A B.C. Supreme Court judge has ordered the provincial government to scrap its three-year pay hike program for B.C. provincial court judges.
In the latest in a series of legal disputes over salaries, the court was asked to assess the remuneration and associated benefits for judges of the Provincial Court of British Columbia for the third time in four years.
In Provincial Court Judges’ Association of British Columbia v. British Columbia (Attorney General), the government proposed raises of 1 per cent, 1 per cent and then 1.5 per cent over the three-year period of 2014-17, which was less than what the Judicial Compensation Commission, an independent body that oversees judges’ remuneration, had recommended. The JCC proposed raises of 2.9 per cent, 1.5 per cent and 2 per cent over the same three years.
In his ruling, Justice Christopher Grauer said the government’s counter-proposed, lower increases “failed to meet the test of rationality in concluding that the JCC’s recommendations were unfair and unreasonable.”
Grauer did not, however, go so far as to accept the association’s request he implement the JCC’s proposed rates.
“It is not for me to set salaries. It is not for me to assess competing priorities for public funds. That . . . is the government’s responsibility, for which it is answerable to the electorate,” he said, adding, “the process is key.”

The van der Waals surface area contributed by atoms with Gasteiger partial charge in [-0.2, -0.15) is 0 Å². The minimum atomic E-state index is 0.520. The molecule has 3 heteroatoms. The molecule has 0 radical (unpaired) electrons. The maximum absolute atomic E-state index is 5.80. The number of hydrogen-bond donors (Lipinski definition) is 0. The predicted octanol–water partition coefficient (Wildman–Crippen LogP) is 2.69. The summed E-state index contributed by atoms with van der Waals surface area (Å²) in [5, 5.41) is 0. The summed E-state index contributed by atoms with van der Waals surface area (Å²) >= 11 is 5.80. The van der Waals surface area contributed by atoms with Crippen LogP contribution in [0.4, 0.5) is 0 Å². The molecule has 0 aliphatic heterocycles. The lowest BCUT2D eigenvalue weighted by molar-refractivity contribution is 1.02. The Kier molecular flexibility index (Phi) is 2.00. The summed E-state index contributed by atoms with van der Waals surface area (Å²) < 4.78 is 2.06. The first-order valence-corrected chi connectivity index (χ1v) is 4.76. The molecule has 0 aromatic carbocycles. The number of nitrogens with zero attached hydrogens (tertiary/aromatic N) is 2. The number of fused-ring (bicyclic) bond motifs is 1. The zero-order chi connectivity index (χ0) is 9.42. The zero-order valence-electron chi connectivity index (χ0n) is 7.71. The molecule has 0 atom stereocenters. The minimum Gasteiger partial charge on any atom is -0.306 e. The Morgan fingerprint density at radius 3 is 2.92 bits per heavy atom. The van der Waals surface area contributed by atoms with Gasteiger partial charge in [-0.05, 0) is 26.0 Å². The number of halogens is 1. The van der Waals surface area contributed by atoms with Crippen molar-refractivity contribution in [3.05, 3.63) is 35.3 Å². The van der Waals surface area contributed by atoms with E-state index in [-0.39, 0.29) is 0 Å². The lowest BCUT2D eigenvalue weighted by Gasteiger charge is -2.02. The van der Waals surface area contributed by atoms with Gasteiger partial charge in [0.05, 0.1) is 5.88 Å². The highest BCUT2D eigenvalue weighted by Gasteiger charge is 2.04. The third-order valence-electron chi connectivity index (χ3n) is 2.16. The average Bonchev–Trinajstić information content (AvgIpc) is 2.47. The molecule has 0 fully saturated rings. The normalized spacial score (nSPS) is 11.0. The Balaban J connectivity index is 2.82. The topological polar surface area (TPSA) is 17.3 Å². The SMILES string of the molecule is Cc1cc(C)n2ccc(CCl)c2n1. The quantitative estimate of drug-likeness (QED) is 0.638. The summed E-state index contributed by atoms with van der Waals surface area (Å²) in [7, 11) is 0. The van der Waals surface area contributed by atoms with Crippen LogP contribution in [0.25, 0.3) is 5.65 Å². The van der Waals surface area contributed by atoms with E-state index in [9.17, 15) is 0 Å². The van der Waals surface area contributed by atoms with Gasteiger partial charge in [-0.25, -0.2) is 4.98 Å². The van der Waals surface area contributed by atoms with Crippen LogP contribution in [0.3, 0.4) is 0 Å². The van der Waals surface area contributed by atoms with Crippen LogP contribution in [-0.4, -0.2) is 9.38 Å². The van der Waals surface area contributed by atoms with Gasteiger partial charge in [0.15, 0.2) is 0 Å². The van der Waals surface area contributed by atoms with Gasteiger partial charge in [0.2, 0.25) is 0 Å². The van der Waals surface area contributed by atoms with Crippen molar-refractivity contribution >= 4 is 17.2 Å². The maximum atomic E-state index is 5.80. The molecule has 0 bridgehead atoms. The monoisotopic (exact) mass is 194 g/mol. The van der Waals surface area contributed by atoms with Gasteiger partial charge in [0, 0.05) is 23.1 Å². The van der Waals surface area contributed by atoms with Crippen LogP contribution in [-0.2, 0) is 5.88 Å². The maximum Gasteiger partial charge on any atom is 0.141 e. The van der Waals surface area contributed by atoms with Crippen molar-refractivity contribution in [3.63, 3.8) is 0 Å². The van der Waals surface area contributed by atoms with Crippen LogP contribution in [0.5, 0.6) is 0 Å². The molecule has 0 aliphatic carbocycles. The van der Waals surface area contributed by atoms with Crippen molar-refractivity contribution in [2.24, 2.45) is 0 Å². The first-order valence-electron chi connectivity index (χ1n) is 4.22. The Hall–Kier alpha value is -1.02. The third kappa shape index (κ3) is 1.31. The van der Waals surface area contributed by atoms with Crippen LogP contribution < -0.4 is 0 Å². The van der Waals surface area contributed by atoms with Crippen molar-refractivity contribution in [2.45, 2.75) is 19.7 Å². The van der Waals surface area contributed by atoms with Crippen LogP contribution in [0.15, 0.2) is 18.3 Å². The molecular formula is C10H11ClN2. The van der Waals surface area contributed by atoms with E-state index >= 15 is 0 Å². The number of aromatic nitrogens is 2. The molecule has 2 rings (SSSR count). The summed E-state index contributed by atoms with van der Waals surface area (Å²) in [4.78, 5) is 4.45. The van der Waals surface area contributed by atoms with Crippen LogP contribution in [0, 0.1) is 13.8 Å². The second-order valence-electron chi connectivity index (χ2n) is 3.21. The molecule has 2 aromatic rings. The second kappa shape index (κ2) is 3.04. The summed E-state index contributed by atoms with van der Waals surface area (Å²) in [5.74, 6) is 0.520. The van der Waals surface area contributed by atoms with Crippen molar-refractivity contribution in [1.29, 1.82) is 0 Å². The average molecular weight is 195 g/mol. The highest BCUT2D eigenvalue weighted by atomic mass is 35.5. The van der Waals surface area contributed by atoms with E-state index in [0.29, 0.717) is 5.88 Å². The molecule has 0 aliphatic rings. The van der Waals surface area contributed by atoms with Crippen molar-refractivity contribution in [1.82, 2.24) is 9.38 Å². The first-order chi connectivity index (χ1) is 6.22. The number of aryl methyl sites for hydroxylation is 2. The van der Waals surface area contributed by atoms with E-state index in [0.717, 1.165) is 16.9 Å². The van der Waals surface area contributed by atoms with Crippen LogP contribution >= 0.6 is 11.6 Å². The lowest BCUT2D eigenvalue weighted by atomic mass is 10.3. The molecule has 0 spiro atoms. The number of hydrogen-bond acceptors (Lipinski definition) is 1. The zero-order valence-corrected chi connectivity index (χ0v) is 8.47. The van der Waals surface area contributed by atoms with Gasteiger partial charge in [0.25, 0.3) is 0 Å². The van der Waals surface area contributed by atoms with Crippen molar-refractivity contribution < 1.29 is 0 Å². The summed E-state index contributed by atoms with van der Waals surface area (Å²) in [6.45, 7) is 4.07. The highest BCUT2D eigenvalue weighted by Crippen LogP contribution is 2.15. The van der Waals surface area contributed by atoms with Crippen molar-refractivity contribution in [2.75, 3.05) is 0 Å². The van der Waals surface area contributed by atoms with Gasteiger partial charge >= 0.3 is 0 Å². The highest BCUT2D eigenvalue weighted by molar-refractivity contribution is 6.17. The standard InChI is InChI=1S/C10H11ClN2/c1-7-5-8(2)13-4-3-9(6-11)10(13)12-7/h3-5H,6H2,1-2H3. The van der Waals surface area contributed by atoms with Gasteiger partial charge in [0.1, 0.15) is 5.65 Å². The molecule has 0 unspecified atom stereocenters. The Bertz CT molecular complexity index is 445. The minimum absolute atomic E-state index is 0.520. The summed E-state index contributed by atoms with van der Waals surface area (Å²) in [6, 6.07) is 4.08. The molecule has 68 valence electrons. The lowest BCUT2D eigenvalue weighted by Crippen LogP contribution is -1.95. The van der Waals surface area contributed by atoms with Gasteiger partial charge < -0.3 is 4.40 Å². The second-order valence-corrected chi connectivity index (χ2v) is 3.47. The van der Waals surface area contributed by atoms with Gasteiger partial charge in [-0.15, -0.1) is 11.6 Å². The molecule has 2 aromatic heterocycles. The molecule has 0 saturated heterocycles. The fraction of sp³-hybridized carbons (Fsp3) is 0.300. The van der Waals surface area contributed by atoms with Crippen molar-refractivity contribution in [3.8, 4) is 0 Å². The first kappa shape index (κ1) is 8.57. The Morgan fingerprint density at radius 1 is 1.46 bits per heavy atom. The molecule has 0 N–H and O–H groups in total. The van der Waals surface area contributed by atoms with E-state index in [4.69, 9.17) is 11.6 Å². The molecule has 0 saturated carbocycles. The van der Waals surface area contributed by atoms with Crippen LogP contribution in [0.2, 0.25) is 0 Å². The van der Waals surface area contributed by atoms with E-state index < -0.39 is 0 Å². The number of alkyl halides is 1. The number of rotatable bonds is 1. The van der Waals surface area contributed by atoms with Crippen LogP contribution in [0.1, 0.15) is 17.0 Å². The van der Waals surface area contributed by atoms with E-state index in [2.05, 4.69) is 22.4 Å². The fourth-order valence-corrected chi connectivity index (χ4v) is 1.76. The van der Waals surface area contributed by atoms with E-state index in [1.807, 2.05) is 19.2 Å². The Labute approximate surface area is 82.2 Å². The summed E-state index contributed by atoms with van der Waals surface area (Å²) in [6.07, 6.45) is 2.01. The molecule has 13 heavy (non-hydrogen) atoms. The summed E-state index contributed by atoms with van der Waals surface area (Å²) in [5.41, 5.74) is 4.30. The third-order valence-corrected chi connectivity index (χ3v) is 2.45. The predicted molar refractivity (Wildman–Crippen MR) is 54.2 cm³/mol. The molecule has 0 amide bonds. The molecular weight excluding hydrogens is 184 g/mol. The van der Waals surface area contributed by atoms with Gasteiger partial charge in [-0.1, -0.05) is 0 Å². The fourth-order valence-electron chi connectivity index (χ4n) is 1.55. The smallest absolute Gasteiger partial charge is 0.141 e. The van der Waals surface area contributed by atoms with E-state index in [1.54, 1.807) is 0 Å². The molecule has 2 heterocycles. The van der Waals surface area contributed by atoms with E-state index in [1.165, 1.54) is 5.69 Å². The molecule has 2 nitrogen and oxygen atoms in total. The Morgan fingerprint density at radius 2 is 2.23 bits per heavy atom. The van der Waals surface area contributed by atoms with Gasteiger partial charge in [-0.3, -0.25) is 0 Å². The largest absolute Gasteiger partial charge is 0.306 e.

Under the Judicial Compensation Act, the JCC is tasked with reviewing provincial court judges’ salaries every three years.
As Legal Feeds reported in March 2015, the recommendations from the 2010 JCC report were implemented after the B.C. Court of Appeal ruled that provincial court judges are entitled to raises based on the consumer price index. In the fall of 2015, the dispute was settled for good after the Supreme Court of Canada refused to hear the provincial government’s case for overturning the appeal court ruling.
At that time, the current disagreements over the JCC’s more recent recommendations for 2013 increases had already begun.